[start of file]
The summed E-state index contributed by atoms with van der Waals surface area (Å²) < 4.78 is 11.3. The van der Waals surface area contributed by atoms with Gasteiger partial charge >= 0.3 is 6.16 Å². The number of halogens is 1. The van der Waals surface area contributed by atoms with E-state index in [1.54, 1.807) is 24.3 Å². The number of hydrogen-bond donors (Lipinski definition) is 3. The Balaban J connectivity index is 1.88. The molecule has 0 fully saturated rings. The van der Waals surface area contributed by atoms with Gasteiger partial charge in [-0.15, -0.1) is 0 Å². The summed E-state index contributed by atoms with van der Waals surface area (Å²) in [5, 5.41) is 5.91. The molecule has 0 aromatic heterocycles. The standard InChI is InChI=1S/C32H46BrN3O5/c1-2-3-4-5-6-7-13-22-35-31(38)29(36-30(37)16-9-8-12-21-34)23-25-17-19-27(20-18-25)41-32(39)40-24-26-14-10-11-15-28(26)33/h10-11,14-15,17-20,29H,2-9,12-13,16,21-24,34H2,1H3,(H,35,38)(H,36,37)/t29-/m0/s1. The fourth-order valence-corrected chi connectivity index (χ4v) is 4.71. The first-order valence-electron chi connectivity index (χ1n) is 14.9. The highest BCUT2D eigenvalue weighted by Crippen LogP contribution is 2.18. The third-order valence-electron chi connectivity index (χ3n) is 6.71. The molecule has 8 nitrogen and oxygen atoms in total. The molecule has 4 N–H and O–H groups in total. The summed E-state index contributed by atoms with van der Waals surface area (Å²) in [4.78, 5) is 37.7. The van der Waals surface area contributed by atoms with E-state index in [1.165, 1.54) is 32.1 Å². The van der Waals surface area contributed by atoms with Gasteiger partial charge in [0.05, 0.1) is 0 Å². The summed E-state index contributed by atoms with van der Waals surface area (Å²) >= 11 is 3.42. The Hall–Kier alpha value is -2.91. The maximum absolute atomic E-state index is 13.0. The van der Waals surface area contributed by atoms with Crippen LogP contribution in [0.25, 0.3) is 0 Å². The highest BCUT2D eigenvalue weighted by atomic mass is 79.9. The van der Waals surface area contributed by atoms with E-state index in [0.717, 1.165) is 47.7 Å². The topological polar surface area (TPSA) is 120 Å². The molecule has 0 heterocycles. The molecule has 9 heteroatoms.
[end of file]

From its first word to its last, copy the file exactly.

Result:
The summed E-state index contributed by atoms with van der Waals surface area (Å²) < 4.78 is 11.3. The van der Waals surface area contributed by atoms with Gasteiger partial charge >= 0.3 is 6.16 Å². The number of halogens is 1. The van der Waals surface area contributed by atoms with E-state index in [1.54, 1.807) is 24.3 Å². The number of hydrogen-bond donors (Lipinski definition) is 3. The Balaban J connectivity index is 1.88. The molecule has 0 fully saturated rings. The van der Waals surface area contributed by atoms with Gasteiger partial charge in [-0.15, -0.1) is 0 Å². The summed E-state index contributed by atoms with van der Waals surface area (Å²) in [5, 5.41) is 5.91. The molecule has 0 aromatic heterocycles. The standard InChI is InChI=1S/C32H46BrN3O5/c1-2-3-4-5-6-7-13-22-35-31(38)29(36-30(37)16-9-8-12-21-34)23-25-17-19-27(20-18-25)41-32(39)40-24-26-14-10-11-15-28(26)33/h10-11,14-15,17-20,29H,2-9,12-13,16,21-24,34H2,1H3,(H,35,38)(H,36,37)/t29-/m0/s1. The fourth-order valence-corrected chi connectivity index (χ4v) is 4.71. The first-order valence-electron chi connectivity index (χ1n) is 14.9. The highest BCUT2D eigenvalue weighted by Crippen LogP contribution is 2.18. The third-order valence-electron chi connectivity index (χ3n) is 6.71. The molecule has 8 nitrogen and oxygen atoms in total. The molecule has 4 N–H and O–H groups in total. The summed E-state index contributed by atoms with van der Waals surface area (Å²) in [4.78, 5) is 37.7. The van der Waals surface area contributed by atoms with E-state index in [1.165, 1.54) is 32.1 Å². The van der Waals surface area contributed by atoms with Gasteiger partial charge in [0.05, 0.1) is 0 Å². The summed E-state index contributed by atoms with van der Waals surface area (Å²) >= 11 is 3.42. The Hall–Kier alpha value is -2.91. The maximum absolute atomic E-state index is 13.0. The van der Waals surface area contributed by atoms with Crippen LogP contribution in [0.25, 0.3) is 0 Å². The highest BCUT2D eigenvalue weighted by atomic mass is 79.9. The van der Waals surface area contributed by atoms with E-state index in [0.717, 1.165) is 47.7 Å². The topological polar surface area (TPSA) is 120 Å². The molecule has 0 heterocycles. The molecule has 9 heteroatoms.